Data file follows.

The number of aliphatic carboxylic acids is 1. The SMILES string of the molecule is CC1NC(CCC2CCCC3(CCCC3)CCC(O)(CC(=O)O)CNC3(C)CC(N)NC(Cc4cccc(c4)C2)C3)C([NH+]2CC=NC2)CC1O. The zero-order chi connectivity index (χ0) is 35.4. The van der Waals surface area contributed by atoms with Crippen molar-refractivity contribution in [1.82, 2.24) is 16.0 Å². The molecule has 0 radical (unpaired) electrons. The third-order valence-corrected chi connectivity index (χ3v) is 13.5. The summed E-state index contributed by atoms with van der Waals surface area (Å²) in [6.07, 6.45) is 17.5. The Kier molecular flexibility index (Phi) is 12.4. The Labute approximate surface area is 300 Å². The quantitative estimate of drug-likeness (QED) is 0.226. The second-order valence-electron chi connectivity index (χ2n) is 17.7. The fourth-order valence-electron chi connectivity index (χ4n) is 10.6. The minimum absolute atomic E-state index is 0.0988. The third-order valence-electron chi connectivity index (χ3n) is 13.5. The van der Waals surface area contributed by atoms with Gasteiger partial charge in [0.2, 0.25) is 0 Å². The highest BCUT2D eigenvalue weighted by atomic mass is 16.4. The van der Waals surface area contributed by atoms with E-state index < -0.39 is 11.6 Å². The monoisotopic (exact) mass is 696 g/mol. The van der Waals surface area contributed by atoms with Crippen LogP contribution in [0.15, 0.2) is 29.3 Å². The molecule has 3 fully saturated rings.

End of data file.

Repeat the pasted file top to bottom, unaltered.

The number of aliphatic carboxylic acids is 1. The SMILES string of the molecule is CC1NC(CCC2CCCC3(CCCC3)CCC(O)(CC(=O)O)CNC3(C)CC(N)NC(Cc4cccc(c4)C2)C3)C([NH+]2CC=NC2)CC1O. The zero-order chi connectivity index (χ0) is 35.4. The van der Waals surface area contributed by atoms with Crippen molar-refractivity contribution in [1.82, 2.24) is 16.0 Å². The molecule has 0 radical (unpaired) electrons. The third-order valence-corrected chi connectivity index (χ3v) is 13.5. The summed E-state index contributed by atoms with van der Waals surface area (Å²) in [6.07, 6.45) is 17.5. The Kier molecular flexibility index (Phi) is 12.4. The Labute approximate surface area is 300 Å². The quantitative estimate of drug-likeness (QED) is 0.226. The second-order valence-electron chi connectivity index (χ2n) is 17.7. The fourth-order valence-electron chi connectivity index (χ4n) is 10.6. The minimum absolute atomic E-state index is 0.0988. The third-order valence-electron chi connectivity index (χ3n) is 13.5. The van der Waals surface area contributed by atoms with Gasteiger partial charge in [0.2, 0.25) is 0 Å². The highest BCUT2D eigenvalue weighted by atomic mass is 16.4. The van der Waals surface area contributed by atoms with E-state index < -0.39 is 11.6 Å². The monoisotopic (exact) mass is 696 g/mol. The van der Waals surface area contributed by atoms with Crippen LogP contribution in [0.15, 0.2) is 29.3 Å². The molecule has 3 fully saturated rings.